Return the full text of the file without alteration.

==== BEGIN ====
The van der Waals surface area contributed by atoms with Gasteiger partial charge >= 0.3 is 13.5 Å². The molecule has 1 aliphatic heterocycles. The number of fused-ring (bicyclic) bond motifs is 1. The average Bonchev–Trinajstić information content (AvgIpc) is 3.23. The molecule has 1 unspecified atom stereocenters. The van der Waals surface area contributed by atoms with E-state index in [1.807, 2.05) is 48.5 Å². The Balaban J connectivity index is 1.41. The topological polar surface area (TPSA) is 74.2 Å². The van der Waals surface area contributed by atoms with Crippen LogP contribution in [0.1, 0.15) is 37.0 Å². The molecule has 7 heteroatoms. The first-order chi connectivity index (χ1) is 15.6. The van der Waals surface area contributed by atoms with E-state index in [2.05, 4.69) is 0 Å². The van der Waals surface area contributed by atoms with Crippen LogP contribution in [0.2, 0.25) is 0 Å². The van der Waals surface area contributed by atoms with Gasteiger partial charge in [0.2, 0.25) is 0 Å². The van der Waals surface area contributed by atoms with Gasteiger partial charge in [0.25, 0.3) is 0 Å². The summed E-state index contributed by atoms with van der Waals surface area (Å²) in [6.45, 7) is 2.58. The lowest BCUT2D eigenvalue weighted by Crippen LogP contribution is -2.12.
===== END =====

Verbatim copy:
The van der Waals surface area contributed by atoms with Gasteiger partial charge >= 0.3 is 13.5 Å². The molecule has 1 aliphatic heterocycles. The number of fused-ring (bicyclic) bond motifs is 1. The average Bonchev–Trinajstić information content (AvgIpc) is 3.23. The molecule has 1 unspecified atom stereocenters. The van der Waals surface area contributed by atoms with E-state index in [1.807, 2.05) is 48.5 Å². The Balaban J connectivity index is 1.41. The topological polar surface area (TPSA) is 74.2 Å². The van der Waals surface area contributed by atoms with Crippen LogP contribution in [0.1, 0.15) is 37.0 Å². The molecule has 7 heteroatoms. The first-order chi connectivity index (χ1) is 15.6. The van der Waals surface area contributed by atoms with E-state index in [2.05, 4.69) is 0 Å². The van der Waals surface area contributed by atoms with Crippen LogP contribution in [0.2, 0.25) is 0 Å². The van der Waals surface area contributed by atoms with Gasteiger partial charge in [0.2, 0.25) is 0 Å². The van der Waals surface area contributed by atoms with Gasteiger partial charge in [0.25, 0.3) is 0 Å². The summed E-state index contributed by atoms with van der Waals surface area (Å²) in [6.45, 7) is 2.58. The lowest BCUT2D eigenvalue weighted by Crippen LogP contribution is -2.12.